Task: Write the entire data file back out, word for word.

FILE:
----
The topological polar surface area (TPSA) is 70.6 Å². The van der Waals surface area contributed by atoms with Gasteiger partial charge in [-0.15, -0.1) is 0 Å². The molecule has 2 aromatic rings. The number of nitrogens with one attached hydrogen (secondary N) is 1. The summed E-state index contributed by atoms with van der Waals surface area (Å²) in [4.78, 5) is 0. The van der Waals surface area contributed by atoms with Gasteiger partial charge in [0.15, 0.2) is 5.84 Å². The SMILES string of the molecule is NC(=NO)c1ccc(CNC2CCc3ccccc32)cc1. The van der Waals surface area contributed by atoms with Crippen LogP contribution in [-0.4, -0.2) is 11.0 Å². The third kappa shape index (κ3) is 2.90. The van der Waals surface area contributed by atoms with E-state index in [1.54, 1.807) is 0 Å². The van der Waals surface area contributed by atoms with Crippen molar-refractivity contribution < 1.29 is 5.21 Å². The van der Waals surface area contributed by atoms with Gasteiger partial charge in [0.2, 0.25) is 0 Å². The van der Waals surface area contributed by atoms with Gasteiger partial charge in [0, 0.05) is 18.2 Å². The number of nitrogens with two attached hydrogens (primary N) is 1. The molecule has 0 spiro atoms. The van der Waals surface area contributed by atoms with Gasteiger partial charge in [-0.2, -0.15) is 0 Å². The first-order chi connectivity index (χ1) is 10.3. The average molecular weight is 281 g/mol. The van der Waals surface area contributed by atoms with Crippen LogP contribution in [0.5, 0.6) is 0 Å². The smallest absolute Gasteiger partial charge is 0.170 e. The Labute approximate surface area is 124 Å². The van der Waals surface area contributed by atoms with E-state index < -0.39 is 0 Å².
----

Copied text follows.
The topological polar surface area (TPSA) is 70.6 Å². The van der Waals surface area contributed by atoms with Gasteiger partial charge in [-0.15, -0.1) is 0 Å². The molecule has 2 aromatic rings. The number of nitrogens with one attached hydrogen (secondary N) is 1. The summed E-state index contributed by atoms with van der Waals surface area (Å²) in [4.78, 5) is 0. The van der Waals surface area contributed by atoms with Gasteiger partial charge in [0.15, 0.2) is 5.84 Å². The SMILES string of the molecule is NC(=NO)c1ccc(CNC2CCc3ccccc32)cc1. The van der Waals surface area contributed by atoms with Crippen LogP contribution in [-0.4, -0.2) is 11.0 Å². The third kappa shape index (κ3) is 2.90. The van der Waals surface area contributed by atoms with E-state index in [1.54, 1.807) is 0 Å². The van der Waals surface area contributed by atoms with Crippen molar-refractivity contribution < 1.29 is 5.21 Å². The van der Waals surface area contributed by atoms with Gasteiger partial charge in [0.2, 0.25) is 0 Å². The van der Waals surface area contributed by atoms with Gasteiger partial charge in [0, 0.05) is 18.2 Å². The number of nitrogens with two attached hydrogens (primary N) is 1. The molecule has 0 spiro atoms. The van der Waals surface area contributed by atoms with Gasteiger partial charge in [-0.2, -0.15) is 0 Å². The first-order chi connectivity index (χ1) is 10.3. The average molecular weight is 281 g/mol. The van der Waals surface area contributed by atoms with Crippen LogP contribution in [0.5, 0.6) is 0 Å². The smallest absolute Gasteiger partial charge is 0.170 e. The Labute approximate surface area is 124 Å². The van der Waals surface area contributed by atoms with E-state index < -0.39 is 0 Å².